Day 69

The Bible In A Year 69

from the The Bible In A Year reading plan


Leviticus 11-12, Matthew 23

Post Comments (55)

55 thoughts on "The Bible In A Year 69"

  1. Blakers says:

    Love all the detail on the clean/unclean animals. If God is in all of those details, how much MORE is He in the details of our lives!

  2. Shelbyrae says:

    can someone explain any of the significance behind the food laws? I’ve never really understood why they weren’t allowed to eat animals with divided hooves or insects at walk on 4 legs.

    1. Stephanie says:

      Hi Shelby! Try watching The Bible Project’s Leviticus video on YouTube. I can’t remember how specific into the food laws it gets, but it was extremely helpful to me in understanding the significance of this book and not glossing over it so much!

      1. Shelbyrae says:

        thanks so much stephanie! I’ll totally check it out!:)

      2. Sophie Lees says:

        Yeah I found it helpful too!

      3. Candi says:

        Me, too! Thank you.

  3. Sarah says:

    It’s so incredibly humbling to read Jesus’ rebuke of the Pharisees then to read his desire to gather Israel under his wings out of love for his people. He gives such undeserved grace to us and even in his righteous response still showed how much he longed for them to turn from their hypocrisy and sin to Him!

  4. Rachel says:

    Matt 23:27-28. “Woe to you, scribes and Pharisees, hypocrites! For you are like whitewashed tombs, which outwardly appear beautiful, but within are full of dead people’s bones and all uncleanness. So you also outwardly appear righteous to others, but within you are full of hypocrisy and lawlessness.

    The conviction in these verses really hit me today. Whenever I come across verses about the Pharisees, I find myself looking down on them and thinking that they are too attached to the law as opposed to inner character. Naturally, my thought process leads me to think negatively of them. But how often am I the same way? How often do I forget that God is the one who is supposed to mold me, and instead, I focus on sticking to what’s right and wrong, what’s black and white? I pray that the Lord will help mold me from the inside out and allow him to do so, instead of getting stuck in a mindset of working from the outside in. God doesn’t work like that!!!

  5. Angie says:

    Matthew 25 “Woe to you, scribes and Pharisees, hypocrites! For you clean the outside of the cup and the plate, but inside they are full of greed and self-indulgence. 26 You blind Pharisee! First clean the inside of the cup and the plate, that the outside also may be clean.

    This verse really spoke to me. So many people are worried about how they appear to the world or even others at church rather how they appear before God. I pray that the inside of my cup be clean and I worry less for the outside for God will help me clean that up in time.

    1. Kylee says:

      The “inside of my cup” has been a bit murky lately, full of anxiety & doubt. I’ll be with you praying for our cups to be clean from the inside – out!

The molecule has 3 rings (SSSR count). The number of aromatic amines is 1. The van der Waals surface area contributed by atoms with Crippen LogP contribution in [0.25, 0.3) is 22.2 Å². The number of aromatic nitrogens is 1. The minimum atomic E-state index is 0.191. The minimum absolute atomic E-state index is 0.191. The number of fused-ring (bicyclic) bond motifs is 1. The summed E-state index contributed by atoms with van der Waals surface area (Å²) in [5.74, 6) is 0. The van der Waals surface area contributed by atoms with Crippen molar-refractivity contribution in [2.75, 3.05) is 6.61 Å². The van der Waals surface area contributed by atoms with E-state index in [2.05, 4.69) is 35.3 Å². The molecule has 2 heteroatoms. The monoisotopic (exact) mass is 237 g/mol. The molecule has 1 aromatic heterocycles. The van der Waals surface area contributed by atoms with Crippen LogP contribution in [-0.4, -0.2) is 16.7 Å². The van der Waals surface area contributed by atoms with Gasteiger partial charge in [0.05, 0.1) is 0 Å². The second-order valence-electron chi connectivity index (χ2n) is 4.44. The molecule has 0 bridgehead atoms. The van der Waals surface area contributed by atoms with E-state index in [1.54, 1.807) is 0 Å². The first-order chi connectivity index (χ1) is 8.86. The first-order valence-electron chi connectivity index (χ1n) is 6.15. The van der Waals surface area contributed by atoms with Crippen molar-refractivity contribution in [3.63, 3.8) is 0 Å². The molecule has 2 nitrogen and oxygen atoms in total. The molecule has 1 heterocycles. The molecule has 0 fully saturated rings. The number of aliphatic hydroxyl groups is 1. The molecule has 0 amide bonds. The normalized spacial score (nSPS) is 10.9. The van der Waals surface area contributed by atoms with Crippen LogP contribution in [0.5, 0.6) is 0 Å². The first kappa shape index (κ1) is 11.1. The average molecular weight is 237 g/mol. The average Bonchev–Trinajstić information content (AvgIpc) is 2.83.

2. Deb says:

      Amen! Me too Angie…

  6. Kristen S says:

    I don’t know that anyone will read this because I am playing “catch up.” I just found the app in July and decided that I wanted to read it all anyway! Lol. BUT, I wanted to throw in what I know about the women being unclean after birth and Julie touched on it too but I had it explained that this was actually a blessing from God. Boys were highly prized and as such, women were given a break from cleaning, cooking and so on when they were “unclean.” Their time of bleeding was actually a break from their every day lives. While being “unclean” sounds negative- it had a very positive spin. When women gave birth to girls, who were less valued, God gave them a longer break which has been speculated as God giving them a chance to recover from birth/sex/chances of getting pregnant again (which the husband would be eager to do to get a boy) and have time to bond with their child. So the sixty six days as unclean was not a punishment but rather an incredible blessing. I take it as God showing us, even then, that we, as women have always been special and valuable to Him. :)

    1. Dadrian says:

      I am behind as well☺️ Thanks for posting this, I had never thought of it this way!

    2. Nadja says:

      Thank you for sharing Kristen! And Julie!

    3. Britt C says:

      That is an excellent point – I have been struggling with understanding why there was such a difference between having a boy vs having a girl.

    4. Gail says:

      Beautiful insight-thank you Kristen

    5. Kylee says:

      Thank you for sharing! I was definitely wondering about this!

    6. Deb says:

      I never thought of that perspective. Thanks for sharingsharing

  7. Heidi Wray says:

    I know I’m behind but I had to share this from bible.org:
    In one sense then the whole ceremonial law in Leviticus is obsolete for the Christian. We are interested in the sacrifice of Christ, not in animal sacrifice. But in another sense the levitical rituals are still of immense relevance. It was in terms of these sacrifices that Jesus himself and the early church understood his atoning death. Leviticus provided the theological models for their understanding. If we wish to walk in our Lord’s steps and think his thoughts after him, we must attempt to understand the sacrificial system of Leviticus. It was established by the same God who sent his Son to die for us; and in rediscovering the principles of Old Testament worship written there, we may learn something of the way we should approach a holy God.

    1. missykmalburg says:

      I’m behind also, but really appreciate you posting this. It’s really encouraging for me to have this reminder when some of these parts get tedious and harder to connect with.

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